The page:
For two years you have been out of chances. You disguised yourself, kept your distance, took pictures.
Now, despite these efforts, you, your child, or someone else in your home is suffering from covid-19. And the last thing you want is for the virus to spread to everyone in the family or household. But how do you prevent it from circulating when you live in cramped neighborhoods?
The Center for Disease Control and Prevention recommends isolation of patients with covid for at least five days, preferably in a separate room with access to a private bathroom, as well as diligent wearing of a mask for both the patient and the caregiver. But for many families, these are not easy options. Not everyone has an extra bedroom, let alone a free bathroom. Young children should not be left alone, and the youngest do not tolerate masks.
“It’s hard for parents of young children not to be exposed,” said Dr. Priti Malani, chief health officer at the University of Michigan. “You have to go back from the ideal to the possible and manage your risk as best you can.”
But have a heart. Scientists say there are still many people who can do to protect their families, the chief among them improving ventilation and filtration in the air.
“Ventilation is important,” said Dr. Amy Barczak, a medical assistant at Harvard Medical School. “If you’re caring for someone at home, it’s really important to maximize all the interventions that work.”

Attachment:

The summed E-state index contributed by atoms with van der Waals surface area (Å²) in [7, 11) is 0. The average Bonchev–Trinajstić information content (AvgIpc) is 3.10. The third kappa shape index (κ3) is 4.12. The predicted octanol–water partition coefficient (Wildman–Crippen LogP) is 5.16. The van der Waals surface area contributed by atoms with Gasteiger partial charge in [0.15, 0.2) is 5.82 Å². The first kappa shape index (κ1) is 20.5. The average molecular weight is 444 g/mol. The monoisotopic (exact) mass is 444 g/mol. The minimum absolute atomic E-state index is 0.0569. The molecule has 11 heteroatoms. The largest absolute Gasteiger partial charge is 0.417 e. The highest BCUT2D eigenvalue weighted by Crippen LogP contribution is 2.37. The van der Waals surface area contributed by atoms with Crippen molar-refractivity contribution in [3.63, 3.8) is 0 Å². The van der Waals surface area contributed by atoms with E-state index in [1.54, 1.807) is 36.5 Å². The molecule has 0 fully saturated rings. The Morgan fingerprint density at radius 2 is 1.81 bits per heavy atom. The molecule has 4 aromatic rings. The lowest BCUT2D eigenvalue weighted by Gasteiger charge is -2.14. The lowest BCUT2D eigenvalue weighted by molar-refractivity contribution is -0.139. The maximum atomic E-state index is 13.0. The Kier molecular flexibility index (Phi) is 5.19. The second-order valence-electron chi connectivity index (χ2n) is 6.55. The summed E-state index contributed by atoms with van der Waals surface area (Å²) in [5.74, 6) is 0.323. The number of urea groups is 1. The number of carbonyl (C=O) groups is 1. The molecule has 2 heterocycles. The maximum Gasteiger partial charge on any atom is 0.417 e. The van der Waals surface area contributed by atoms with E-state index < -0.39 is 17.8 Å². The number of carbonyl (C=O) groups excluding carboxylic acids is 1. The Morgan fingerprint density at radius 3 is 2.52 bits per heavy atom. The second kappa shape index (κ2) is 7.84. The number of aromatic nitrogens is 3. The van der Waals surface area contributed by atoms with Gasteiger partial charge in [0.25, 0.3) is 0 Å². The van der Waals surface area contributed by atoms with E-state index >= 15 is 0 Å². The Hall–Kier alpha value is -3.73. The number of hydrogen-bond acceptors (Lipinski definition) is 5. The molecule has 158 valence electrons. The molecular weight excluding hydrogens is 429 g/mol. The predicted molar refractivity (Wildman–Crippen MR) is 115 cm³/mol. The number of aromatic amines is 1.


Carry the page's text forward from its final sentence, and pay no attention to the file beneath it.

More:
To understand why good ventilation may be important, it helps to understand how the new coronavirus is spreading. In two years, scientists have learned a lot about its infectious mechanisms.
Viral particles float in the air like invisible secondary smoke, spreading as they travel. Outside the home, viruses are quickly spread by the wind. Microbes can build up inside, such as clouds of thick cigarette smoke, increasing the risk of inhaling the virus.
The best strategy to avoid the virus is to make your internal environment as similar as possible to the external one.
Start by opening as many windows as the weather allows, said Joseph Fox, a heating, ventilation and air conditioning engineer in a large school district in Ontario, Canada. If possible, open windows on opposite sides of the house to create a cross breeze that can help wash viruses out and bring in fresh air inside.
For added protection, place a ventilator on the box in the patient’s window facing out to draw microbial air out. Seal all openings around the sides of the fan, said Jim Rosenthal, CEO of Tex-Air Filters, a company that manufactures air filtration products in Fort Worth, Texas.
“It’s really simple and it’s cheap,” Rosenthal said.
To prevent contaminated air from escaping from the nursing room, Fox suggests placing towels in the slot under the bedroom door. People also need to cover air return grilles with plastic. These grilles cover the ventilation openings, which suck the air out of the room and recycle it through the heating or cooling system.
Fox also suggests including bathroom or kitchen fans that can blow bacterial air out. Although running exhaust fans while taking a shower is relatively safe, Fox said, it’s important to open windows when the fans are running for more than 10 minutes. This is to avoid reducing the pressure in the house, a circumstance that can lead to the extraction of carbon monoxide in the home from the furnace or boiler.